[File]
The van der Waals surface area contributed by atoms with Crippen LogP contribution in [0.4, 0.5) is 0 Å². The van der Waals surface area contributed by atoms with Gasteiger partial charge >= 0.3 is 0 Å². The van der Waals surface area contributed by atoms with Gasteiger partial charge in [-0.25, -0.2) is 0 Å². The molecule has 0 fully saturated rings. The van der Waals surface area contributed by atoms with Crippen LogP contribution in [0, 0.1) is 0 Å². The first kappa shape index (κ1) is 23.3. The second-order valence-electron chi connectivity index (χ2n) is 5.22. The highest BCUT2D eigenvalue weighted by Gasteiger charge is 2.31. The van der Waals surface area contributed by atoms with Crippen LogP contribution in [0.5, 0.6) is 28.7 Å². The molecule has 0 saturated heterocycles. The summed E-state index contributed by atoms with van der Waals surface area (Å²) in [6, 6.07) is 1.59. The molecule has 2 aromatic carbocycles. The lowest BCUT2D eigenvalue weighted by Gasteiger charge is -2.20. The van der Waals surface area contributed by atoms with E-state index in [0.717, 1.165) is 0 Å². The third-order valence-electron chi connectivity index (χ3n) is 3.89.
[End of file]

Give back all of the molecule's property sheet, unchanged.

The van der Waals surface area contributed by atoms with Crippen LogP contribution in [0.4, 0.5) is 0 Å². The van der Waals surface area contributed by atoms with Gasteiger partial charge >= 0.3 is 0 Å². The van der Waals surface area contributed by atoms with Gasteiger partial charge in [-0.25, -0.2) is 0 Å². The molecule has 0 fully saturated rings. The van der Waals surface area contributed by atoms with Crippen LogP contribution in [0, 0.1) is 0 Å². The first kappa shape index (κ1) is 23.3. The second-order valence-electron chi connectivity index (χ2n) is 5.22. The highest BCUT2D eigenvalue weighted by Gasteiger charge is 2.31. The van der Waals surface area contributed by atoms with Crippen LogP contribution in [0.5, 0.6) is 28.7 Å². The molecule has 0 saturated heterocycles. The summed E-state index contributed by atoms with van der Waals surface area (Å²) in [6, 6.07) is 1.59. The molecule has 2 aromatic carbocycles. The lowest BCUT2D eigenvalue weighted by Gasteiger charge is -2.20. The van der Waals surface area contributed by atoms with E-state index in [0.717, 1.165) is 0 Å². The third-order valence-electron chi connectivity index (χ3n) is 3.89.